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Department of Earth Sciences

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A new study, involving scientists from the University of Cambridge, has found that the evolution of land plants caused a sudden shift in the composition of Earth’s continents.

The research, which is published in the journal Nature Geoscience, investigated the effects of land plant evolution on Earth’s chemical composition over the past 700 million years.

The proliferation of plants completely transformed Earth’s biosphere – those parts of the planet’s surface where life thrives – paving the way for other continental organisms to follow.

“Plants caused fundamental changes to river systems, bringing about more meandering rivers and muddy floodplains, as well as thicker soils,” says Dr Christopher Spencer, at Queen’s University in Kingston, Ontario, lead author of the study.

Professor Neil Davies and Dr William McMahon from Cambridge's Department of Earth Sciences led the research on land plant colonization using the fossil record.

According to McMahon, "We've known for some time that the greening of the continents impacted sediment transport across the Earth's surface. This research shows the impact extended into Earth’s interior magmatic rocks, linking the evolution of Earth's biosphere to the functioning of its deeper internal processes."

Earth’s surface and deep interior are linked by plate tectonics – rivers flush mud into the oceans, and this mud then gets dragged into the Earth’s molten interior (or mantle) at subduction zones where it gets melted to form new rocks.

“When these rocks crystallise, they trap in vestiges of their past history,” says Dr Tom Gernon, from the University of Southampton and co-author of the study. “So, we hypothesised that the evolution of plants should dramatically slow down the delivery of mud to the oceans, and that this feature should be preserved in the rock record – it’s that simple.”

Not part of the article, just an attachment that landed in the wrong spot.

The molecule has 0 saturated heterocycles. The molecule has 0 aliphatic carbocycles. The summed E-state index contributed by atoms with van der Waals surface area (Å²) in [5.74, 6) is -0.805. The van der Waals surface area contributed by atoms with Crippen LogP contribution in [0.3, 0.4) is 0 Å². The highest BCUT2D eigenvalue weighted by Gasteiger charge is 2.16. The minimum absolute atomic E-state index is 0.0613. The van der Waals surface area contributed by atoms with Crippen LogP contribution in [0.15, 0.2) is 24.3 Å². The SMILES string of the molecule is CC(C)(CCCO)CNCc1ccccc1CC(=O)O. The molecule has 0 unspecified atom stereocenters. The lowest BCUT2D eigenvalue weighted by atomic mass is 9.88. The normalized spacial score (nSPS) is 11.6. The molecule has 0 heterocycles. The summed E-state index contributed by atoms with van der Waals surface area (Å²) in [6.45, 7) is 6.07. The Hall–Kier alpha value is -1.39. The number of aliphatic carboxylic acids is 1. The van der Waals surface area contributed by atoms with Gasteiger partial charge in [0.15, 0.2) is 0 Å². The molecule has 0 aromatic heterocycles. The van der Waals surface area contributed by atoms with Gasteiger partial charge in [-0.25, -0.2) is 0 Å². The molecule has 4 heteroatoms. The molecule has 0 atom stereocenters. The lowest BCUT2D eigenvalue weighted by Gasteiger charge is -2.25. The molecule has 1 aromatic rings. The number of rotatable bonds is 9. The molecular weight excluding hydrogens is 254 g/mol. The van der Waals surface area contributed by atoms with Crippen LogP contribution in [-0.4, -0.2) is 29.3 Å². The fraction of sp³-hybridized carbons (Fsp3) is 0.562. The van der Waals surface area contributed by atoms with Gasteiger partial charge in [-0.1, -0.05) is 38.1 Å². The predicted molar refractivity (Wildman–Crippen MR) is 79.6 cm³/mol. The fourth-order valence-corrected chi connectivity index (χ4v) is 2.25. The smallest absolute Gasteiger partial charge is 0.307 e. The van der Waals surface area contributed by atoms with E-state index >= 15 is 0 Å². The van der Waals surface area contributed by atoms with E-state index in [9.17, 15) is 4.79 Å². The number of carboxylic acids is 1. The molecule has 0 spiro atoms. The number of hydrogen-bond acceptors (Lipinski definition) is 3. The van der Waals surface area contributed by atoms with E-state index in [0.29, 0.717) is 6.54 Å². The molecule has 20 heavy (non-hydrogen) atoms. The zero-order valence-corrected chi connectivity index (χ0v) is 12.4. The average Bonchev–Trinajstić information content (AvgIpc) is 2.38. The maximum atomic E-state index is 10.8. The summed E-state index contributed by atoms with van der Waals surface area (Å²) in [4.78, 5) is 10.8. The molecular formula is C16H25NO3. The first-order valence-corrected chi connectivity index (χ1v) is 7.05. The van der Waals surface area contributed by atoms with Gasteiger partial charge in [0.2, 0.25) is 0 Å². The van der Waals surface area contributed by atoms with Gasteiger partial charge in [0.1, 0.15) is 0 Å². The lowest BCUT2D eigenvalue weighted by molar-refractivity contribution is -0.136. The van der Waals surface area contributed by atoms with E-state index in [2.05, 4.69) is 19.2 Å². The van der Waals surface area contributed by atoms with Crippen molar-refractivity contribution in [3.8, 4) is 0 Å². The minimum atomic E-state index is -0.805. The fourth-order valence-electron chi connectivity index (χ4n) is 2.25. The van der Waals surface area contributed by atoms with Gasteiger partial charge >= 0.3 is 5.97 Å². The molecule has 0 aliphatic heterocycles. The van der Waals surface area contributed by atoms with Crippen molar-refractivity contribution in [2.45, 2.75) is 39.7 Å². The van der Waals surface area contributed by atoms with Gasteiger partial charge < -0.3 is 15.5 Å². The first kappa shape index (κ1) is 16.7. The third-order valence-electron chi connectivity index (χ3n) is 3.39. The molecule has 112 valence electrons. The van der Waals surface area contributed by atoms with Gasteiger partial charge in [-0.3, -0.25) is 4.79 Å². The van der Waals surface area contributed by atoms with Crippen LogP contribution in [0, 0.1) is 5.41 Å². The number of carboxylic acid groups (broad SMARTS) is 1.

To test this idea, the team studied a database of over five thousand zircon crystals formed in magmas at subduction zones – essentially ‘time capsules’ that preserve vital information on the chemical conditions that prevailed on Earth when they crystallised.

The team uncovered compelling evidence for a dramatic shift in the composition of rocks making up Earth’s continents, which coincides almost precisely with the onset of land plants.

Notably, the scientists also found that the chemical characteristics of zircon crystals formed at this time indicate a significant slowing down of sediment transfer to the oceans, just as they had hypothesised.

The researchers show that vegetation changed not only the surface of the Earth, but also the dynamics of melting in Earth’s mantle.

“It is amazing to think that the greening of the continents was felt in the deep Earth,” concludes Dr Spencer. “Hopefully this previously unrecognised link between the Earth’s interior and surface environment stimulates further study.”


Christopher J. Spencer, Neil S. Davies, Thomas M. Gernon, Xi Wang, William J. McMahon, Taylor Rae I. Morrell, Thea Hincks, Peir K. Pufahl, Alexander Brasier, Marina Seraine, Gui-Mei Lu. Composition of continental crust altered by the emergence of land plantsNature Geoscience, 2022; DOI: 10.1038/s41561-022-00995-2